Delay in receiving prompt and appropriate care after reaching the hospital
A multi-centre study from three West-African countries, reported that most of the women classified as "near misses" were referred from another facility , highlighting the need to differentiate between those who arrive in a critical condition and those who develop one. Inadequacy in health care may be due to one or a chain of the following events: shortage of medical supplies, lack of equipment, lack of trained personnel, and incompetence of the available staff. Health system failures have been identified as a major contributing factor to maternal deaths [8, 10, 21, 37, 38].
The failure to get adequate treatment in time may be seen in a "right to access health care "context. Women's access to appropriate services is a concern in the Gambia. This study reveals that women do try to reach adequate health services when an emergency occurs, but that there are many obstacles that delay this process. Improving accessibility and quality of EOC services in the area is necessary if maternal deaths are to be prevented
We would like to express our profound gratitude to the relatives and family members of the deceased for their willingness and courage in narrating what had happened. We also express our thanks and appreciation to all the health staffs in Central and Upper River Divisions. Our special thanks to the research assistants and driver.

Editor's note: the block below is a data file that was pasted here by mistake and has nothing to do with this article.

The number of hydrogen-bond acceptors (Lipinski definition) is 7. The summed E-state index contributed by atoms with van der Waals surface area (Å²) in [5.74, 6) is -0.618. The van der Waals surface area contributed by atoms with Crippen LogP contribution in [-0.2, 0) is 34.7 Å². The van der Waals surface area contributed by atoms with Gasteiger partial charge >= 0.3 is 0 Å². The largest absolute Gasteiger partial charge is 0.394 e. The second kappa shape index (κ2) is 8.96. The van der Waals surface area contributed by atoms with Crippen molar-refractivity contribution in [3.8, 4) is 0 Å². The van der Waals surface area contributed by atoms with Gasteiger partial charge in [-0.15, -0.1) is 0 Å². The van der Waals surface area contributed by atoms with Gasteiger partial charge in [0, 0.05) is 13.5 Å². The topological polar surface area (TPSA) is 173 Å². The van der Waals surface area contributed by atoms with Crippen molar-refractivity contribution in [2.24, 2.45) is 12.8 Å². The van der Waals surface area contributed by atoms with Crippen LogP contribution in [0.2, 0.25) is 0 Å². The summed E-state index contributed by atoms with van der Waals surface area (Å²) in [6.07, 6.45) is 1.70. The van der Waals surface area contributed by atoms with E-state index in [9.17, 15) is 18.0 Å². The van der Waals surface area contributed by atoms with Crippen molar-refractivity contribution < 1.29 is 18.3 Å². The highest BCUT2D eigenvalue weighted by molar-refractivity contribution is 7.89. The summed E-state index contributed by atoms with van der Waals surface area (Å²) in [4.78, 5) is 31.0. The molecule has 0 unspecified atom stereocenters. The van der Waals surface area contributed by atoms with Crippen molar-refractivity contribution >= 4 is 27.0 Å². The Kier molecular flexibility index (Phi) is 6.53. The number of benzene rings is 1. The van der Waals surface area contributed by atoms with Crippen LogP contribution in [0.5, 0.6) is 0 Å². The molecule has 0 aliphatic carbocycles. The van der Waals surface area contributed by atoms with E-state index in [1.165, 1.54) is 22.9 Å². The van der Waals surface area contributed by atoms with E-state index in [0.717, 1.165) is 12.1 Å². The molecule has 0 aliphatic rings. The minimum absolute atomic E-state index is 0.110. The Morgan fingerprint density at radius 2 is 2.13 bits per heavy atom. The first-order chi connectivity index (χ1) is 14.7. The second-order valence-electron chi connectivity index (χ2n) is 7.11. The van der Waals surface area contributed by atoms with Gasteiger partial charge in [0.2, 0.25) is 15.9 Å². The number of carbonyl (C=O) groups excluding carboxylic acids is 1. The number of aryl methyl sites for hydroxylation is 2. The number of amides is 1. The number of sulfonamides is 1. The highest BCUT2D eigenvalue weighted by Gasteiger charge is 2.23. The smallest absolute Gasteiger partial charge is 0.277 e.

- Maternal mortality in 1995. Estimates developed by WHO, UNICEF and UNFPA. 2001, Geneva: World Health OrganizationGoogle Scholar
- Revised 1990 estimates of maternal mortality. Report. 1996, Geneva: World Health OrganizationGoogle Scholar
- AbouZahr C, Royston E: Maternal mortality: A Global fact book. 1991, Geneva: World Health OrganizationGoogle Scholar
- AbouZahr C: Measuring maternal mortality: What do we know. Safe motherhood initiatives: Critical issues. Edited by: Berer M, Ravindran TS. 2000, London: Blackwell ScienceGoogle Scholar
- Ravindran TS, Berer M: Preventing Maternal Mortality: Evidence, Resources, Leadership, Action. Safe Motherhood Initiatives: Critical Issues. Edited by: Berer M, Ravindran TS. 1999, London: Blackwell SciencesGoogle Scholar